February 10, 2022
Benedict Key Mangrove Restoration Flourishes
Following nine mangrove forest restoration projects on Benedict Key in Pine Island Sound in 2021, hundreds of the red mangrove (Rhizophora mangle) propagules that were planted have started to grow—almost all bearing green leaves. “This is a great sign that the damaged island could soon be restored to its original mangrove cover,” said SCCF Community Conservation Coordinator Kealy McNeal following a Jan. 28 visit to the key to review progress. “This is the first sign of successful restoration.” READ MORE
SCCF Studying Benthic Algae Impacts on Local Seagrass Beds

Seagrass losses are occurring worldwide with about 30 percent loss since the 1980s. Florida has had some areas with almost complete loss of seagrasses in enclosed areas such as the Indian River Lagoon. Through a U.S. Environmental Protection Agency grant, SCCF is collaborating with Florida Gulf Coast University to document benthic algae’s impacts on local seagrass beds in Matlacha Pass. READ MORE
Why Clamping Down on Net Metering Could Stifle Our Resilient Future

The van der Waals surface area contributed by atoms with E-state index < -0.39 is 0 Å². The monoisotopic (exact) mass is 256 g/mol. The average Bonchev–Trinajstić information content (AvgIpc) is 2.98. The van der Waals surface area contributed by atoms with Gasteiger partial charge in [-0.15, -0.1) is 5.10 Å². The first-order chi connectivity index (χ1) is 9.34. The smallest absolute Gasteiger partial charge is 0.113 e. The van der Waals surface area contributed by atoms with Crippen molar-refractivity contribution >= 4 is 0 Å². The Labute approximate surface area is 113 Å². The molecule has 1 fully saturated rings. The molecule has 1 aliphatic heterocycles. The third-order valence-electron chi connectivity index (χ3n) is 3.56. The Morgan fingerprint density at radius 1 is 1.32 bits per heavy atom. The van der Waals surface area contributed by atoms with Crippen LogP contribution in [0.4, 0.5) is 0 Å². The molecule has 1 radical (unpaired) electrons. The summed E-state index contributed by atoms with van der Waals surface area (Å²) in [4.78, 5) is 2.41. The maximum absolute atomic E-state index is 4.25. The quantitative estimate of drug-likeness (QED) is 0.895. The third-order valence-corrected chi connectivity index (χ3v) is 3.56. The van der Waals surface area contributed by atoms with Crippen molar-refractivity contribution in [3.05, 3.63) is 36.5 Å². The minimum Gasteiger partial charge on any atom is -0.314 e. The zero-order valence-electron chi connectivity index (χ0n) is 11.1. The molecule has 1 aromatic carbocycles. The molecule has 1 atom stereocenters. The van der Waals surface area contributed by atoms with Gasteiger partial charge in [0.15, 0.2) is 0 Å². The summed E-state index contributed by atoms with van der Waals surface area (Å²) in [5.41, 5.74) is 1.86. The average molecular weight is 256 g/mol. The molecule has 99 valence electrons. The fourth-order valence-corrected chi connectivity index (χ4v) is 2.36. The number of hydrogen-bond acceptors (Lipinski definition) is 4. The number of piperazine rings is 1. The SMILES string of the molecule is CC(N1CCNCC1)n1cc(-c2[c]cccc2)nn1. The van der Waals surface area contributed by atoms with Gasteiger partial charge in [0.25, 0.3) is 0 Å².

By Carrie Schuman, Ph.D., SCCF Coastal Resilience Manager
Proposed bills in the Florida House and Senate—SB 1024 and HB 741—are working their way through committee and are targeting the practice of net metering, dismantling an important incentive for homeowners who currently have, or are considering installing, rooftop solar panels. SCCF views rooftop solar as a vital component of addressing climate change resilience. READ MORE Check SCCF’s Legislative Tracker for updates and learn more about advocating for rooftop solar by signing up for SCCF Action Alerts.
Join SCCF for Cause on the Causeway
SCCF is introducing a new event this season: Cause on the Causeway, which builds on the fun and successful tradition of Sanibel Sea School’s Octifest, expanding it to salute and support all our water-related work. Set for Saturday evening, March 19, the Cause will be a tented dinner with live entertainment featuring an auction and the announcement of a new film showcasing SCCF’s water work. The Cause will be raising funds for three elements—SEA—of that work:
Science - Water quality research, monitoring, and restoration initiatives undertaken by the SCCF Marine Lab;
Education - Educational opportunities offered by Sanibel Sea School to foster a love of the ocean in children and lifelong learners; and
Advocacy - The highly effective work done by our natural resource policy professionals to ensure science-based regulations and laws are put in place at the local, regional, and federal level to protect our water quality, tourism-based economy, and coastal way of life.
Learn about exciting sponsorship opportunities today and contact SCCF Development Director Cheryl Giattini at (239) 822-6121 or cgiattini@sccf.org.